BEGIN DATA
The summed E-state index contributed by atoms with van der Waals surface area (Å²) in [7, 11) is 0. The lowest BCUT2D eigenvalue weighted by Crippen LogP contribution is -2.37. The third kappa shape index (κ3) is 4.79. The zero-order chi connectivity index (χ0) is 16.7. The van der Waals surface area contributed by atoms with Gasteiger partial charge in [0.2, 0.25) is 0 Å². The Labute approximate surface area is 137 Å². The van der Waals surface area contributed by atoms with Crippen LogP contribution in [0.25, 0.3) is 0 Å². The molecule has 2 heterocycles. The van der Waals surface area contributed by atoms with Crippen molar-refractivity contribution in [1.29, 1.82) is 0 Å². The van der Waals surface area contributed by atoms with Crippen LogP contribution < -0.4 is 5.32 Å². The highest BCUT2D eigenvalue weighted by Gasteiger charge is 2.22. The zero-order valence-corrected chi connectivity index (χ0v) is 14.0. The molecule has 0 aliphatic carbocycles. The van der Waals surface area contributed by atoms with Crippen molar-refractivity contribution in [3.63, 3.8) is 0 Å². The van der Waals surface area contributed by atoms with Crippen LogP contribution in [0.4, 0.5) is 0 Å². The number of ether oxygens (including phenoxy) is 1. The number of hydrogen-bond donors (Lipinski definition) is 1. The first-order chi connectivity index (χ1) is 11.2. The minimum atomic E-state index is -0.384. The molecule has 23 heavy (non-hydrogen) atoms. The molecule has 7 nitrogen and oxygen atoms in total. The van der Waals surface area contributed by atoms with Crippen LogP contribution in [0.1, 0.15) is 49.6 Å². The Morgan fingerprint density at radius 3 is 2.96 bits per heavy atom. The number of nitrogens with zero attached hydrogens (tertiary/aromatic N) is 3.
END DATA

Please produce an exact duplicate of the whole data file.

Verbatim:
The summed E-state index contributed by atoms with van der Waals surface area (Å²) in [7, 11) is 0. The lowest BCUT2D eigenvalue weighted by Crippen LogP contribution is -2.37. The third kappa shape index (κ3) is 4.79. The zero-order chi connectivity index (χ0) is 16.7. The van der Waals surface area contributed by atoms with Gasteiger partial charge in [0.2, 0.25) is 0 Å². The Labute approximate surface area is 137 Å². The van der Waals surface area contributed by atoms with Crippen LogP contribution in [0.25, 0.3) is 0 Å². The molecule has 2 heterocycles. The van der Waals surface area contributed by atoms with Crippen molar-refractivity contribution in [1.29, 1.82) is 0 Å². The van der Waals surface area contributed by atoms with Crippen LogP contribution < -0.4 is 5.32 Å². The highest BCUT2D eigenvalue weighted by Gasteiger charge is 2.22. The zero-order valence-corrected chi connectivity index (χ0v) is 14.0. The molecule has 0 aliphatic carbocycles. The van der Waals surface area contributed by atoms with Crippen molar-refractivity contribution in [3.63, 3.8) is 0 Å². The van der Waals surface area contributed by atoms with Crippen LogP contribution in [0.4, 0.5) is 0 Å². The number of ether oxygens (including phenoxy) is 1. The number of hydrogen-bond donors (Lipinski definition) is 1. The first-order chi connectivity index (χ1) is 11.2. The minimum atomic E-state index is -0.384. The molecule has 23 heavy (non-hydrogen) atoms. The molecule has 7 nitrogen and oxygen atoms in total. The van der Waals surface area contributed by atoms with Crippen LogP contribution in [0.1, 0.15) is 49.6 Å². The Morgan fingerprint density at radius 3 is 2.96 bits per heavy atom. The number of nitrogens with zero attached hydrogens (tertiary/aromatic N) is 3.